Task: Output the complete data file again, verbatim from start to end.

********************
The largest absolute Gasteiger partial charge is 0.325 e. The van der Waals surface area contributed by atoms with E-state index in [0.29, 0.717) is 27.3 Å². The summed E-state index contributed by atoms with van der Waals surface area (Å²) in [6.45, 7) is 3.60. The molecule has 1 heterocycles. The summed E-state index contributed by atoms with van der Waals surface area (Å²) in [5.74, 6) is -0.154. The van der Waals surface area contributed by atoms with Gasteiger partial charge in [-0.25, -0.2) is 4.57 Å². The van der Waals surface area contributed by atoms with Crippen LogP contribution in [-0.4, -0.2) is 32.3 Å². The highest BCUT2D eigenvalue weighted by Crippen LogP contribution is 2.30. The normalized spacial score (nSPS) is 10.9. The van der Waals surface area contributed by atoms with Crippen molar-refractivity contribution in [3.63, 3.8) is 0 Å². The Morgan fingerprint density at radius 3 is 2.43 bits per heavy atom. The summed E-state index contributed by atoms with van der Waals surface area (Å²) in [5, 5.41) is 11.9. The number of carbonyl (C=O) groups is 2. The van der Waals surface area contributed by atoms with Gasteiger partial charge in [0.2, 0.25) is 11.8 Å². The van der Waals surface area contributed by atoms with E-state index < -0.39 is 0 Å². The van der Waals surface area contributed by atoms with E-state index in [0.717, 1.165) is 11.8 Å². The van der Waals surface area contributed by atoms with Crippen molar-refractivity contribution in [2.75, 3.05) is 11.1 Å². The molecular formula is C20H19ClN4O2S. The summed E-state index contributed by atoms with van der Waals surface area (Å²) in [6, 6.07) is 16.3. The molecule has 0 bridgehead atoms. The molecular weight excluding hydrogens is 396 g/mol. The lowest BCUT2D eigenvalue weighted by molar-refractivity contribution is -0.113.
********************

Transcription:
The largest absolute Gasteiger partial charge is 0.325 e. The van der Waals surface area contributed by atoms with E-state index in [0.29, 0.717) is 27.3 Å². The summed E-state index contributed by atoms with van der Waals surface area (Å²) in [6.45, 7) is 3.60. The molecule has 1 heterocycles. The summed E-state index contributed by atoms with van der Waals surface area (Å²) in [5.74, 6) is -0.154. The van der Waals surface area contributed by atoms with Gasteiger partial charge in [-0.25, -0.2) is 4.57 Å². The van der Waals surface area contributed by atoms with Crippen LogP contribution in [-0.4, -0.2) is 32.3 Å². The highest BCUT2D eigenvalue weighted by Crippen LogP contribution is 2.30. The normalized spacial score (nSPS) is 10.9. The van der Waals surface area contributed by atoms with Crippen molar-refractivity contribution in [3.63, 3.8) is 0 Å². The Morgan fingerprint density at radius 3 is 2.43 bits per heavy atom. The summed E-state index contributed by atoms with van der Waals surface area (Å²) in [5, 5.41) is 11.9. The number of carbonyl (C=O) groups is 2. The van der Waals surface area contributed by atoms with Gasteiger partial charge in [0.2, 0.25) is 11.8 Å². The van der Waals surface area contributed by atoms with E-state index < -0.39 is 0 Å². The van der Waals surface area contributed by atoms with E-state index in [0.717, 1.165) is 11.8 Å². The van der Waals surface area contributed by atoms with Crippen molar-refractivity contribution in [2.75, 3.05) is 11.1 Å². The molecular formula is C20H19ClN4O2S. The summed E-state index contributed by atoms with van der Waals surface area (Å²) in [6, 6.07) is 16.3. The molecule has 0 bridgehead atoms. The molecular weight excluding hydrogens is 396 g/mol. The lowest BCUT2D eigenvalue weighted by molar-refractivity contribution is -0.113.